Derek Mahon, speaking of his arrival in Dublin in 1960 to attend Trinity College, said of the place he was born: “I had rumbled Belfast for the bigoted corrupt dump that it was and I was delighted to get out of it.”
That wasn’t the whole story, of course. Eight years later in the poem Spring in Belfast he reveals more about his feeling for the city that had formed him. This is its closing stanza:
One part of my mind must learn to know its place.
The things that happen in the kitchen houses
And echoing back streets of this desperate city
Should engage more than my casual interest,
Exact more interest than my casual pity.
He begins by confessing to a divided mind in the form of a flat statement of fact. This is the first of many questions for the reader of the poem – why is this the case and an apparently accepted state of affairs? is this part of his mind the one still prepared to acknowledge Belfast as its place? or is it the one that has most successfully got away and has reparations to make? what about the other part? In the context of this strangeness and uncertainty, we move on in the line to see Mahon shaking out the grim expression knowing one’s place. That is, don’t get above yourself; don’t ask for more than is permitted; don’t question. The expression is all about power and submission to it, and as with all things to do with power, there’s the threat of violence behind it: know your place or there’ll be trouble. So we take in the class dimension of what Mahon is thinking about when he speaks about knowing Belfast; to know the city is to have to confront the structures and strictures of the powers governing it. And in this way Mahon brings the reader right up against the savage colonial history of Britain in Ireland. All this in one line.
But there’s a literal dimension here as well – the poet’s mind knows its city imperfectly and partially – there are things to learn about the place. Mahon was raised an only child in a Protestant household – he called it a quiet house. His father and his grandfather were employed at the Harland & Wolf shipyard, and as soon as he reached grammar school his friendships with Catholic children were discouraged. Knowing Belfast in any way at all was to know it as a desperately divided place and to be systematically cut off from a lot of it.
Divided places divide minds. It should be no surprise then to find Mahon identifies one part of his mind that must set about putting this ignorance right – and this is a different form of submission, not to those who tell us to know our place but to the hard realities of ordinary lives.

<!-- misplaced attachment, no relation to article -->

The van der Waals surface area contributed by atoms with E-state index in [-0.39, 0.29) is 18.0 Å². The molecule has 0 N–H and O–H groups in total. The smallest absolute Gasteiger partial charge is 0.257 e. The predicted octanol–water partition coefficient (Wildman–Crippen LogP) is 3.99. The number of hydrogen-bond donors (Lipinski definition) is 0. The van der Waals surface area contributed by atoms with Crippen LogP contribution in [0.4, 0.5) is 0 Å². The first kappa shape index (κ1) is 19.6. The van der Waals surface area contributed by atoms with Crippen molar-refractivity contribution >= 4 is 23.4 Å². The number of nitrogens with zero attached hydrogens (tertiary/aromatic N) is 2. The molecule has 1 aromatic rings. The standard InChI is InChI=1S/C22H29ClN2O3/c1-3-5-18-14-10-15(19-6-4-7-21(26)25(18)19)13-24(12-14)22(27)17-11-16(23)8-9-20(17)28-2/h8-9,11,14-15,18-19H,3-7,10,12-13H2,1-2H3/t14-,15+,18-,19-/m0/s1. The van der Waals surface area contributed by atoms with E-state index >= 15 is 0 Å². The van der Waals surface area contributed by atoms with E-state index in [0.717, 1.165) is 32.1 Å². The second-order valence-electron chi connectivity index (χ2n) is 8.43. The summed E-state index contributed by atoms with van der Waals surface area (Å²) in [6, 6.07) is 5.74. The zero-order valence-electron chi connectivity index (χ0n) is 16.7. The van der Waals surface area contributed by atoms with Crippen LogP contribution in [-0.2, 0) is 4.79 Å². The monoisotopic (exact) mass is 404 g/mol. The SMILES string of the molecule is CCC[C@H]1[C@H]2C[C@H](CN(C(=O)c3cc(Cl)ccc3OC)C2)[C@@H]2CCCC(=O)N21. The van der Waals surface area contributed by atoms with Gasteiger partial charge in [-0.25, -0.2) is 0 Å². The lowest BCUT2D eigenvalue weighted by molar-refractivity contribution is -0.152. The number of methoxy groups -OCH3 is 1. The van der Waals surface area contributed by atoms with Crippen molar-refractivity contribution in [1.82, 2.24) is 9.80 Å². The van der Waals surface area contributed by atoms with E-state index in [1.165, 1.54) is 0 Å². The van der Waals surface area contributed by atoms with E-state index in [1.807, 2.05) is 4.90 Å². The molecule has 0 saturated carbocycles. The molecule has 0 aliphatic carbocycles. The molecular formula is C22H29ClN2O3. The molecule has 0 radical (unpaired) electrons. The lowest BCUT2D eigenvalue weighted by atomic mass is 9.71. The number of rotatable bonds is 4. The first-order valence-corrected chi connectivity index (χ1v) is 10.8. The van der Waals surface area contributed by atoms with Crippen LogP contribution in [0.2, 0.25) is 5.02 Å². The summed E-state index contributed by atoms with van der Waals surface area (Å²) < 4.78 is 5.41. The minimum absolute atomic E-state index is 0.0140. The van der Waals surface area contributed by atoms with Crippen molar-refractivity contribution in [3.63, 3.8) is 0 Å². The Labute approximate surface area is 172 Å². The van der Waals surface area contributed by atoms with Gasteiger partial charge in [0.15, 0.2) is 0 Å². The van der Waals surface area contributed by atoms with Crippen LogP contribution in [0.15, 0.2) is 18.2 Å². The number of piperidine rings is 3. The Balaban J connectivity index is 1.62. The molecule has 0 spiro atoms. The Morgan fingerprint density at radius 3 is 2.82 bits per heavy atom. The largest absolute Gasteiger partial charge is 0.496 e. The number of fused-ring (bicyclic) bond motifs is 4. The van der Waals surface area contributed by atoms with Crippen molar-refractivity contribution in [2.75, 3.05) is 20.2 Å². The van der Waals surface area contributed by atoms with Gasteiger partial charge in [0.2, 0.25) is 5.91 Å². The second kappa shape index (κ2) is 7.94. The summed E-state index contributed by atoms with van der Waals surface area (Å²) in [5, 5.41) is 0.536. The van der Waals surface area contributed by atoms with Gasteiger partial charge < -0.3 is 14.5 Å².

In the three lines that follow, he defines what this learning work might feel like and it’s very different from the pity he accuses himself of indulging in so far. It would not be enough though to abandon pity just to take up another version of keeping a safe distance, this time a sort of anthropological interest, even if it’s a compassionate one. Both the interest and the pity are described as casual, that is essentially undependable. The relation in these lines between should and exact bears some thinking about too, because the chronology is hard to follow. We move forwards to pity in the unfolding of the sentence and yet pity, in the logic of the grammar, is where the poet starts. The things that happen demand he relinquish the protection pity affords him and instead involve himself in a committed interest. Engagement in other words is the price exacted.
When fellow-poet from the North, Paul Muldoon, described Mahon as ‘the unlikely laureate of the Protestant working class of North Belfast’ he was right in both immediate and far-sighted ways.
Mahon lived in London for much of his life, returning to Ireland in 2003 – not to the North but to Kinsale, where he died in October this year. These were productive years for him and the last of 5 late collections was Washing Up (The Gallery Press).
The concluding poem in this collection, published soon after his death, is called Word to the Wise. Addressed to Michael D Higgins, the president of Ireland, a poet and a friend, it thanks him for his spirited and humane leadership at this critical time and looks forward to a great change. This is no giddy hope. The rhyming couplets progress hand in hand by way of clear-sighted whole-hearted statements like this one:
The answer, as you know yourself, is ‘simple
but not easy’; to change minds for example,
to get through to the venal and obtuse,
put manners on that shower in Leinster House,
devolve the ownership of the country to
the people of the country, not the few…
… an old idea long overdue
The gesture of solidarity across the Irish Sea to the as-yet undefeated Corbyn project suggests that transformed relations between Ireland and Britain were part of the change he felt sure was on its way, but his eyes are on Ireland first and foremost. He believes in the capacity of the working people of the Republic and the North to imagine ( because only the imagination can set us right ) a different future for themselves in which divisions, in minds and islands, are overcome, as he makes clear when he chooses another island for comparison and puts this question:
if the bold Cubans could do it, why not us?
This piece was originally published in the Splinters December edition .